As part of pre-employment with an employer in North Carolina, United States of America, I am required to sign a confidentiality agreement. In this agreement is the following clause:

quote:

4.1 The Employee will promptly disclose in confidence to the Company all inventions, innovations, improvements, processes, products, designs, samples, original works of authorship, formulas, compositions of matter, trade secrets, product ideas, new products, discoveries, methods, software, hardware, domain names or proposed domain names, any trade names, trademarks, or slogans, which may or may not be subject to or able to be patented, copyrighted, registered, or otherwise protected by law (the “Inventions”) that the Employee makes, conceives or first reduces to practice, or creates, either alone or jointly with others, during the Employee’s employment with the Company, whether or not in the course of Employee’s employment, and whether or not such Inventions are patentable, copyrightable or able to be protected as trade secrets, or otherwise able to be registered or protected by law.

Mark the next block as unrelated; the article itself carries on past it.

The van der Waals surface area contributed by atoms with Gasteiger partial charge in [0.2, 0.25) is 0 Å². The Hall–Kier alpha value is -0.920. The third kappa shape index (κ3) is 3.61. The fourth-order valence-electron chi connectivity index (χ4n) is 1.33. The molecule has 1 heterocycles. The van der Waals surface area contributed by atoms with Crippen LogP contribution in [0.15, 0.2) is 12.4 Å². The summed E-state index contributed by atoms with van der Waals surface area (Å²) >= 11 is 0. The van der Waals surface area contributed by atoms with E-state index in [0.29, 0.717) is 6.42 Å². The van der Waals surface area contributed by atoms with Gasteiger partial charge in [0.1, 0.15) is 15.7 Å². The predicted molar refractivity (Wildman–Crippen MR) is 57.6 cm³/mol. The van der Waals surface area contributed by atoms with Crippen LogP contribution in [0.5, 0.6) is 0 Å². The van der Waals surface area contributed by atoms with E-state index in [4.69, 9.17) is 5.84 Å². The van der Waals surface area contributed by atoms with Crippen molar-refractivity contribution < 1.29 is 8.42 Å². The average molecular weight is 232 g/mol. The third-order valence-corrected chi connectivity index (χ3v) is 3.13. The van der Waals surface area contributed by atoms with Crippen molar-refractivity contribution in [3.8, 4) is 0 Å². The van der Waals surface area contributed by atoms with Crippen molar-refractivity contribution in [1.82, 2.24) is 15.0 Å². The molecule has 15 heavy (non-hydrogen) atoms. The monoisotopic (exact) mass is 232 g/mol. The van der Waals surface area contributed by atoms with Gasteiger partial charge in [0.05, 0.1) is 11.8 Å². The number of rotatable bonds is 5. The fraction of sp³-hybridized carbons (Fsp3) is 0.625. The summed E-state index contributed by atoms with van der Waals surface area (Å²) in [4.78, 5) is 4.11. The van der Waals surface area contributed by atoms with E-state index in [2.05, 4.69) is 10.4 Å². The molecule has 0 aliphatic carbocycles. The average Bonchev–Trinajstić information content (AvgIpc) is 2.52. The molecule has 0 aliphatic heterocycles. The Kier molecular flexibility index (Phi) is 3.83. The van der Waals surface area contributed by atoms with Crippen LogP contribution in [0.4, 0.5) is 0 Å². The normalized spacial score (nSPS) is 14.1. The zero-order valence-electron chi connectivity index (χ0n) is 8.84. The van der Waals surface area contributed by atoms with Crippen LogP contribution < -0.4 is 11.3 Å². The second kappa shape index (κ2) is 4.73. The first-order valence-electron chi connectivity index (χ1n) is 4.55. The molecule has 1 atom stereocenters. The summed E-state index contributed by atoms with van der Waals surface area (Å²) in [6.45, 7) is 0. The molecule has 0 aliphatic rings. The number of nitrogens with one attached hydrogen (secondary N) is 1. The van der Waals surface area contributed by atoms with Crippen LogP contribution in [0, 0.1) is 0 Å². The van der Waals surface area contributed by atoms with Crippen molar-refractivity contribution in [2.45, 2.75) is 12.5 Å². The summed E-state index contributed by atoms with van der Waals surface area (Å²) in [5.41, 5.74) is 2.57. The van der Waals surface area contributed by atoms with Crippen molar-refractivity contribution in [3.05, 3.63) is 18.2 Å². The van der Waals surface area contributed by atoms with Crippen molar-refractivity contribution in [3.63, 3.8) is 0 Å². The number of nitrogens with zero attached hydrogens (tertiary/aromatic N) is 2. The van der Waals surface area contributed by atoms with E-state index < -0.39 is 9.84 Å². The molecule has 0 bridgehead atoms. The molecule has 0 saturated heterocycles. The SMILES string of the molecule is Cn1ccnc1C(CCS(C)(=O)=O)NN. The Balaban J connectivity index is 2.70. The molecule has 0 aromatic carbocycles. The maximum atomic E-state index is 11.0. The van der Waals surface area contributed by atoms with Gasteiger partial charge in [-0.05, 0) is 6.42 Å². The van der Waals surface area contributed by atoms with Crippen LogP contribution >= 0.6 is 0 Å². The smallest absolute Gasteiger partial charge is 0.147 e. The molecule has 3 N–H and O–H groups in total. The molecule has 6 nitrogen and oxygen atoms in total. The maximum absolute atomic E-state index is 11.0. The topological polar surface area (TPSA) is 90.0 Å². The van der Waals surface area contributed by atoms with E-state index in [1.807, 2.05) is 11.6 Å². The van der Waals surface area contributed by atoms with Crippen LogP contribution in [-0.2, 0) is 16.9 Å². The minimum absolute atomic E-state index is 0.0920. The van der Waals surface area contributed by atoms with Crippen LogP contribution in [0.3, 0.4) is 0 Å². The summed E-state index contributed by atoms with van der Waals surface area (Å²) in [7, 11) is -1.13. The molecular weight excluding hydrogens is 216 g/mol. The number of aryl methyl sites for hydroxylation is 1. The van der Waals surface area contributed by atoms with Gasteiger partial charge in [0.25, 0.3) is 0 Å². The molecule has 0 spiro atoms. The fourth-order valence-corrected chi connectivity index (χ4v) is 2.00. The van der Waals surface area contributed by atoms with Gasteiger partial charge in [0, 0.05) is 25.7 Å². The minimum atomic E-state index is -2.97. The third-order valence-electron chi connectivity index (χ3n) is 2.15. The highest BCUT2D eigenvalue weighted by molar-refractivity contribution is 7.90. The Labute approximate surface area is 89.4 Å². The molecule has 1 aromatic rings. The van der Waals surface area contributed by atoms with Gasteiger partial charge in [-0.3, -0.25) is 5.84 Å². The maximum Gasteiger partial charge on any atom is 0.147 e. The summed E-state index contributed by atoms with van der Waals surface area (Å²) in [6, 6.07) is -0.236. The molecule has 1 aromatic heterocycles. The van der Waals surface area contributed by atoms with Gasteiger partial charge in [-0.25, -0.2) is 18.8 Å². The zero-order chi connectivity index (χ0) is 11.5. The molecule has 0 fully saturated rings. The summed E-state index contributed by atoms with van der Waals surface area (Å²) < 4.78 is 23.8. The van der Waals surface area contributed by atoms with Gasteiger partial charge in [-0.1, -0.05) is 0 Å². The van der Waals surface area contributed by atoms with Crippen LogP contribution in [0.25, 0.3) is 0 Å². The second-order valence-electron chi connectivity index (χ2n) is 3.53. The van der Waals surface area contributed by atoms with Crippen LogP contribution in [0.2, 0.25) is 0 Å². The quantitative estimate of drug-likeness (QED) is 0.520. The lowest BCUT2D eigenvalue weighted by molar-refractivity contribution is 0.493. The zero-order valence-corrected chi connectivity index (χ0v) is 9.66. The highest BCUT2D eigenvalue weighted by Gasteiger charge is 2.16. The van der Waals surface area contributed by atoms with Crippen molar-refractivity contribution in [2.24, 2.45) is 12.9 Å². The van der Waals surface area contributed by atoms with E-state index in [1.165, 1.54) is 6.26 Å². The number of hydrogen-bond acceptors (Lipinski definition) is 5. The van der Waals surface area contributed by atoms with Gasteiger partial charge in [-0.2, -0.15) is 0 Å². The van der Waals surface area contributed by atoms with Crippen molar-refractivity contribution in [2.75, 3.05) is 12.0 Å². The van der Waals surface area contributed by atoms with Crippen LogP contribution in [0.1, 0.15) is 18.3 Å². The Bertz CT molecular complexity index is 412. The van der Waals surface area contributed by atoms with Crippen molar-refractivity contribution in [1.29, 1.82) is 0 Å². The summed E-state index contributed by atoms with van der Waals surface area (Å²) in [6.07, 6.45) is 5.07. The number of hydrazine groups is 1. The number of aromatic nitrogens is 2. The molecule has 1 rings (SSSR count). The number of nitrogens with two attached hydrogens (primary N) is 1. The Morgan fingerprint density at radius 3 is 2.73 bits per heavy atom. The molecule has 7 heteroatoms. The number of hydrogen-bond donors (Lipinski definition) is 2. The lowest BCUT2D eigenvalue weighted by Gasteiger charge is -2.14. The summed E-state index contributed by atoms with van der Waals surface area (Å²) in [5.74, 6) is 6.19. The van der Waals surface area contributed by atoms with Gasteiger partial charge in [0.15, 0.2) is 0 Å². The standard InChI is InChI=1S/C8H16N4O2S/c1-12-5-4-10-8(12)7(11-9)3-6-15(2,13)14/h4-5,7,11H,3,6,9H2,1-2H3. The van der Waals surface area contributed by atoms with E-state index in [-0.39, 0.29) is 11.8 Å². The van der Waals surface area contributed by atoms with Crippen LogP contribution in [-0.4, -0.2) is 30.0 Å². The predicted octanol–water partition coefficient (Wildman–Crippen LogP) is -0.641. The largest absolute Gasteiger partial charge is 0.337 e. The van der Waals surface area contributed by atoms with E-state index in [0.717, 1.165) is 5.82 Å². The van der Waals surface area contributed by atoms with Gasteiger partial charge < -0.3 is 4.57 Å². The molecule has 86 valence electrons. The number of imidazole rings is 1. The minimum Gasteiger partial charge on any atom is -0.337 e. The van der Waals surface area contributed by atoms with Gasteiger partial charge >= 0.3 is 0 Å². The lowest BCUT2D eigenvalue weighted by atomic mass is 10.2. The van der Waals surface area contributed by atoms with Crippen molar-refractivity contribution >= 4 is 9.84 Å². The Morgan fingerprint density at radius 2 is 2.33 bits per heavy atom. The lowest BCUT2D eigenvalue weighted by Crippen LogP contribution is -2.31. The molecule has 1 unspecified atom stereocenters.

Emphasis added.

As I understand North Carolina IP law, this agreement, if signed, is both valid and enforceable.

Does this mean that the Company owns literally everything I produce?

If so, what legal instrument do I need to keep my IP for non-job-related things? I have an LLC; would that be sufficient to assign any off-work IP so that the Company does not have rights to it?

Alchenar
Apr 9, 2008



babyeatingpsychopath posted: